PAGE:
China, ROK may take measures to beef up security
Senior defense officials from Beijing and Seoul voiced concern on Thursday over Tokyo’s belligerent and unapologetic tone regarding Japanese war crimes.
China’s Defense Minister Chang Wanquan told Baek Seung-joo, vice-defense minister of the Republic of Korea, on Thursday in Beijing that the two countries should take precautions “against Japanese politics taking a hard right turn’’.
The Japanese Cabinet reinterpreted the nation’s pacifist Constitution on July 1 to end its ban on exercising “collective self-defense”, or helping a friendly country under attack, in a move that analysts said marked a significant shift in the country’s politics.
China and the ROK are expected to “beef up communications and coordination and take proactive measures in safeguarding regional peace and stability”, Chang said.
At the fourth China-ROK defense strategic dialogue on Wednesday, Wang Guanzhong, deputy joint chief of staff of the People’s Liberation Army, informed Baek of China’s positions regarding the right-wing tendencies of the Tokyo Cabinet led by Prime Minister Shinzo Abe.
Wang discussed issues concerning the Korean Peninsula, the South China Sea and the Diaoyu Islands at the meeting.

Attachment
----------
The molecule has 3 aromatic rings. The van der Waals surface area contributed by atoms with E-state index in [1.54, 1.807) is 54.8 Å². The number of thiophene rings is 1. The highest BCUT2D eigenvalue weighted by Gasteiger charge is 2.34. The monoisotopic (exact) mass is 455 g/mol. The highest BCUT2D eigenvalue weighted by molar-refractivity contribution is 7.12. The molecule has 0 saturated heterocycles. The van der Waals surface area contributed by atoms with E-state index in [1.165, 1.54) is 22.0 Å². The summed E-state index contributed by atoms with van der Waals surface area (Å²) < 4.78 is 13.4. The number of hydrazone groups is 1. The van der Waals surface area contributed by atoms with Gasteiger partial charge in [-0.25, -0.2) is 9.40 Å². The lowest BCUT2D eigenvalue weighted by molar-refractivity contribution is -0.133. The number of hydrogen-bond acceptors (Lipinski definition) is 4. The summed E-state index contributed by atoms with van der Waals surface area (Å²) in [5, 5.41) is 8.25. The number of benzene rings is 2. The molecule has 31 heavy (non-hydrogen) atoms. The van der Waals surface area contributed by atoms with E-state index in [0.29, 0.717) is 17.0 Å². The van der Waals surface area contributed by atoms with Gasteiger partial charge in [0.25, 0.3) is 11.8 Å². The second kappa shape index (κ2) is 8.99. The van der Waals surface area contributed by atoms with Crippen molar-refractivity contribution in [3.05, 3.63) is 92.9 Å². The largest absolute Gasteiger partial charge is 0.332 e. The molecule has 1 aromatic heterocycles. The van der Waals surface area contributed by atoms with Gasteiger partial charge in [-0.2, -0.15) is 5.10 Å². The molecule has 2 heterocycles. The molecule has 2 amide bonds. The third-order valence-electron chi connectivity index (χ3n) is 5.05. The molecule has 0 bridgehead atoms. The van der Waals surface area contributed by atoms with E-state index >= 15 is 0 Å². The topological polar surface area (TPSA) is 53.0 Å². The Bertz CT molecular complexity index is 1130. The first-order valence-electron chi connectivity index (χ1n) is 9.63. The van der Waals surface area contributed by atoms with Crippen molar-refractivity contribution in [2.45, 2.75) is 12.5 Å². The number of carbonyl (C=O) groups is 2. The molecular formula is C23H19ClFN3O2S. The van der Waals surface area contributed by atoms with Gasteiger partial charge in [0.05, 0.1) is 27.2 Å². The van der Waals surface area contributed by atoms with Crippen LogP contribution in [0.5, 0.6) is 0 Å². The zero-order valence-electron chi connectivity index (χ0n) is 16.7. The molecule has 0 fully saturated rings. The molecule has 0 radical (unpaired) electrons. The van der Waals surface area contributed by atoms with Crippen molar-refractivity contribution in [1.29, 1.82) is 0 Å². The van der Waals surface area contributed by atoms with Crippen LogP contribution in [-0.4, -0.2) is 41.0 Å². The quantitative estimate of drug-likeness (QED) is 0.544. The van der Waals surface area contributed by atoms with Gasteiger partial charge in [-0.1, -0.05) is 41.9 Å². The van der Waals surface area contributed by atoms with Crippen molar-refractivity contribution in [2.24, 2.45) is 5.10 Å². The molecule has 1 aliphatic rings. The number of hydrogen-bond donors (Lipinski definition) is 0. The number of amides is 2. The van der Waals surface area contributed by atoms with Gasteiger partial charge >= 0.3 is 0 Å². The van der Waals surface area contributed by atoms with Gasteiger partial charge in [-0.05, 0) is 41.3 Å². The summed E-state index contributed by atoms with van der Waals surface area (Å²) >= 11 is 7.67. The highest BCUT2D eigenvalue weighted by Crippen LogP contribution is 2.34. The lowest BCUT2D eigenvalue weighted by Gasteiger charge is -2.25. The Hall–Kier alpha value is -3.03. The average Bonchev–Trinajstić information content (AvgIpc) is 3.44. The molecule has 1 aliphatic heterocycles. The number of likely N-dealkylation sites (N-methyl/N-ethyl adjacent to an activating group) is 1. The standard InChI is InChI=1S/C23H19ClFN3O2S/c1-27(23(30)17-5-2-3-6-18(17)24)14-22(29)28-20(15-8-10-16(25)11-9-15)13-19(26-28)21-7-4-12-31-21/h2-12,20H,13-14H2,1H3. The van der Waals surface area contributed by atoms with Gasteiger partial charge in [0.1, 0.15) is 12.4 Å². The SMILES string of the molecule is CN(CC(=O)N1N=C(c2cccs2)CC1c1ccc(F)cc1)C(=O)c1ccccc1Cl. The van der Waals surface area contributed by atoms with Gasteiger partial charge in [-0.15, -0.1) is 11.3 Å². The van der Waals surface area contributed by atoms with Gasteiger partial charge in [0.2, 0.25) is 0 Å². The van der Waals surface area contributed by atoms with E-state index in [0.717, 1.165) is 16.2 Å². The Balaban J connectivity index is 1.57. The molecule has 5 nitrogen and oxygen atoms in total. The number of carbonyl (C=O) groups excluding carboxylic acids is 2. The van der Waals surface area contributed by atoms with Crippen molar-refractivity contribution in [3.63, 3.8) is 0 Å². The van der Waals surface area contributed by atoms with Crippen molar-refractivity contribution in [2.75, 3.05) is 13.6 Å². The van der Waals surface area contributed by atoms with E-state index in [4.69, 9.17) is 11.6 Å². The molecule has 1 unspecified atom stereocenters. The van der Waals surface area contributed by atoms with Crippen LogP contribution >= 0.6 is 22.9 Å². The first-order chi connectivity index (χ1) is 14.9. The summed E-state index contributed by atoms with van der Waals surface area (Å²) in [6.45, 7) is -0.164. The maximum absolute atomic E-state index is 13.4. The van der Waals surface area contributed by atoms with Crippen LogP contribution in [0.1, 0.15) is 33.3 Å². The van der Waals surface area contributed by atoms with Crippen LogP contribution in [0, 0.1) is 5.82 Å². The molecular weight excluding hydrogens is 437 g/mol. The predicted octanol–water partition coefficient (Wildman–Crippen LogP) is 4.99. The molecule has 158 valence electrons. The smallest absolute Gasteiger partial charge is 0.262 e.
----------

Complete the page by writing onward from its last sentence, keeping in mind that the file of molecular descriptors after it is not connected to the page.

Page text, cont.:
Baek expressed concern about the “Japanese government’s persistence on an erroneous and outdated outlook on history as well as the drastic maneuvers of its defense policies”.
Seoul is ready
boost regional security cooperation with Beijing, Baek said.
Gao Hong, a senior research fellow on Japan studies at the Chinese Academy of Social Sciences, said the Abe Cabinet, following its Constitution reinterpretation, has quickly moved to lobby officials and advance a series of legislative overhauls to facilitate bolstering its self-defense forces.
“A blueprint is in place,” Gao said. “The Cabinet is progressing a military buildup step by step and steering the nation into becoming one capable of waging a war. It is a dangerous trend.”
Russian Foreign Ministry spokesman Alexander Lukashevich said on July 7 that Moscow “expects Tokyo to conduct a peaceful foreign policy, exercise restraint in military activity, fully recognize results of WW II and not whitewash Japanese imperialist crimes”.
Jeff Kingston, director of Asian studies at Temple University’s Tokyo campus, told Bloomberg that “Japan needs to keep apologizing, making gestures of contrition and seek a fuller understanding of its shared past with Asia”.